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# Quantum Mechanics II - MAT00025H

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• Department: Mathematics
• Module co-ordinator: Prof. Atsushi Higuchi
• Credit value: 10 credits
• Credit level: H
• Academic year of delivery: 2020-21

## Related modules

• None

### Prohibited combinations

• None

Pre-requisite modules for Natural Sciences students:

• MAT00026I Linear Algebra
• MAT00034I Applied Mathematics

OR

• MAT00036I Applied Mathematics Option 1

## Module will run

Occurrence Teaching cycle
A Spring Term 2020-21

## Module aims

This module aims to expand students’ knowledge in quantum mechanics and enable them to apply the theory of quantum mechanics more widely through approximation methods. It also aims to enable them to appreciate the deeper mathematical structure of quantum mechanics and to provide the foundation for Quantum Field Theory in stage 4.

## Module learning outcomes

At the end of the module you should be able to :

• Understand the mathematical structure of quantum mechanics.
• Understand the role of symmetries played in quantum mechanical systems.

• Be able to identify and use suitable approximation methods for energy eigenvalue problems in quantum mechanics that cannot be solved exactly.

• Be able to calculate transition probabilities in simple time-dependent quantum systems.

## Module content

Syllabus

• The space of states in quantum mechanics; Hermitian and unitary operators; projection operators; observables; measurement postulates; compatible and incompatible observables.
• The representations of the angular-momentum algebra (reminder); the spin angular momentum; the relationship between SU(2) and SO(3).

• Symmetries in quantum mechanics: Stone’s theorem (without proof); the momentum and angular-momentum operators as generators of symmetries; discrete symmetries.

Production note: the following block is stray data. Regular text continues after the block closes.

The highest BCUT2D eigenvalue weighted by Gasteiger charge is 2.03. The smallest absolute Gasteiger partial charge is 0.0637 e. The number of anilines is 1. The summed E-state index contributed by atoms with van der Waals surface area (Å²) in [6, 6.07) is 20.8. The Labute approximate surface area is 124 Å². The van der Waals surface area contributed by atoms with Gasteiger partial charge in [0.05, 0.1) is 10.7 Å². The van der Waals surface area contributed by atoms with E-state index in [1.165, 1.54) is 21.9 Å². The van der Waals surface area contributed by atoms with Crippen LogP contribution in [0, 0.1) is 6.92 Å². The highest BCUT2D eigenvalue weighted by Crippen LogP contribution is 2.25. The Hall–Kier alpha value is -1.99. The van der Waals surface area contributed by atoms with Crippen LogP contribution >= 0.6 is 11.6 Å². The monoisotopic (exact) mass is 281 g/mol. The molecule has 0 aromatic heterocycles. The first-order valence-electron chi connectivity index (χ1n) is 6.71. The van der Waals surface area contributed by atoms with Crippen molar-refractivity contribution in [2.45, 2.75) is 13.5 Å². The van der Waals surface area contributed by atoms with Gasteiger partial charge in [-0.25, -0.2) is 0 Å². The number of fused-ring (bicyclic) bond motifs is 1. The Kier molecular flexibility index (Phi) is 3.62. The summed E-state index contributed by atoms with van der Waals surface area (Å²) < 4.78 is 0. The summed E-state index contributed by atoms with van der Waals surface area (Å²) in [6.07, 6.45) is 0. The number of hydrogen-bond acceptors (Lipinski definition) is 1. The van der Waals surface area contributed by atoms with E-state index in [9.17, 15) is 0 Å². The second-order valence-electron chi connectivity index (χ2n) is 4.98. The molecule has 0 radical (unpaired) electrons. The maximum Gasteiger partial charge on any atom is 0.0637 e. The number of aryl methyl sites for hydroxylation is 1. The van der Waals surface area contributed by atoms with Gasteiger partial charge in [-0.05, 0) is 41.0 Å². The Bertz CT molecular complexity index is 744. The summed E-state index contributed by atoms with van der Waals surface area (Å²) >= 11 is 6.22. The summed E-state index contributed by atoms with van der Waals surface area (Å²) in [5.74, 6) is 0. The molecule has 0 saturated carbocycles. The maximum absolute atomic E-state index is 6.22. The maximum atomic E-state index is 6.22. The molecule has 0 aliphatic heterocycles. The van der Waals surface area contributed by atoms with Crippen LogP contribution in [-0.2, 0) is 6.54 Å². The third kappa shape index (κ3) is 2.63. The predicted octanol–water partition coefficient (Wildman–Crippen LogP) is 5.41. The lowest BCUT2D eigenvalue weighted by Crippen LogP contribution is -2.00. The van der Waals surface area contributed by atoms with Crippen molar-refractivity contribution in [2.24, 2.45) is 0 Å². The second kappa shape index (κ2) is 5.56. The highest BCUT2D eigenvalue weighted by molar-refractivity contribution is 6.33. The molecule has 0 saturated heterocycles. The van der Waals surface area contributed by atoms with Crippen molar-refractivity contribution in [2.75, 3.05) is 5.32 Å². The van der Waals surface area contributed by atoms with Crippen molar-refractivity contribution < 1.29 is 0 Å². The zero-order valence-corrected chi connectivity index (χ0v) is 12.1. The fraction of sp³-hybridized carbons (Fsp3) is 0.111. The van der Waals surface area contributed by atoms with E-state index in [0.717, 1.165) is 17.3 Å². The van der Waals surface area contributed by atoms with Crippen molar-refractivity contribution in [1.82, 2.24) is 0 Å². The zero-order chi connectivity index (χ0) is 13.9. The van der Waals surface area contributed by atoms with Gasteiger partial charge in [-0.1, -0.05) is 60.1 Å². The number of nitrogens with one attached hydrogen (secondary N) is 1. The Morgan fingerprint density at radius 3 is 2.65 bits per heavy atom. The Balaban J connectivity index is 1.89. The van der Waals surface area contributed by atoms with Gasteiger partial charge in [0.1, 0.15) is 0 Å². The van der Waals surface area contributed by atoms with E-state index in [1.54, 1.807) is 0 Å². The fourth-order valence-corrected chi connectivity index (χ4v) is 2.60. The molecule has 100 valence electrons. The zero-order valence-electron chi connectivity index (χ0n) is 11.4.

• The time-evolution operator: the Schrödinger and Heisenberg pictures.

• Systems of identical particles: bosons and fermions.
• Approximation methods for the time-independent Schrödinger equation: time-independent perturbation theory; the variational method; the WKB approximation.

• Time-dependent perturbation theory: the transition probability to first order.

• Academic skills: students will develop their calculus and algebra skills further in the context of a theory essential in describing the physical world at the microscopic level.

• Graduate skills: through lectures, problems classes and seminars, students will develop their ability to assimilate, process and engage with new material quickly and efficiently.They develop problem-solving skills and learn how to apply techniques to unseen problems.

## Assessment

Task Length % of module mark
University - closed examination
Quantum Mechanics II
2 hours 100

None

### Reassessment

Task Length % of module mark
University - closed examination
Quantum Mechanics II
2 hours 100

## Module feedback

Current Department policy on feedback is available in the undergraduate student handbook. Coursework and examinations will be marked and returned in accordance with this policy.